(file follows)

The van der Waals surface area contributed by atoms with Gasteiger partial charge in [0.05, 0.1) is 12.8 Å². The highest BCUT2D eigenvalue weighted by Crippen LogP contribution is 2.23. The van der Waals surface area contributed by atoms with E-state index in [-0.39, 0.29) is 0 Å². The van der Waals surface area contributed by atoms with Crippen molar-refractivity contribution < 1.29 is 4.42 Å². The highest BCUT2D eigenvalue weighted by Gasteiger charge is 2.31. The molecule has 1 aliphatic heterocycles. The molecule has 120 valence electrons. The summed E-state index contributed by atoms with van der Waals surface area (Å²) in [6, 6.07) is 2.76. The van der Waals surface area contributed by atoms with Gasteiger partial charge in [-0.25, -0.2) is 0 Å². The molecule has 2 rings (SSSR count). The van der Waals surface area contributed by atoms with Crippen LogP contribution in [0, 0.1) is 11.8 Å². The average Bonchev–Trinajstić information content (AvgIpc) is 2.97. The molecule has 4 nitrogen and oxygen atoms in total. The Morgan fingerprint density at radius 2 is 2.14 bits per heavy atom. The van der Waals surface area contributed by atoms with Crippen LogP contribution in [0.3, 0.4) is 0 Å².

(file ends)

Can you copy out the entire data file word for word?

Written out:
The van der Waals surface area contributed by atoms with Gasteiger partial charge in [0.05, 0.1) is 12.8 Å². The highest BCUT2D eigenvalue weighted by Crippen LogP contribution is 2.23. The van der Waals surface area contributed by atoms with E-state index in [-0.39, 0.29) is 0 Å². The van der Waals surface area contributed by atoms with Crippen molar-refractivity contribution < 1.29 is 4.42 Å². The highest BCUT2D eigenvalue weighted by Gasteiger charge is 2.31. The molecule has 1 aliphatic heterocycles. The molecule has 120 valence electrons. The summed E-state index contributed by atoms with van der Waals surface area (Å²) in [6, 6.07) is 2.76. The van der Waals surface area contributed by atoms with Gasteiger partial charge in [-0.25, -0.2) is 0 Å². The molecule has 2 rings (SSSR count). The van der Waals surface area contributed by atoms with Crippen LogP contribution in [0, 0.1) is 11.8 Å². The average Bonchev–Trinajstić information content (AvgIpc) is 2.97. The molecule has 4 nitrogen and oxygen atoms in total. The Morgan fingerprint density at radius 2 is 2.14 bits per heavy atom. The van der Waals surface area contributed by atoms with Crippen LogP contribution in [0.3, 0.4) is 0 Å².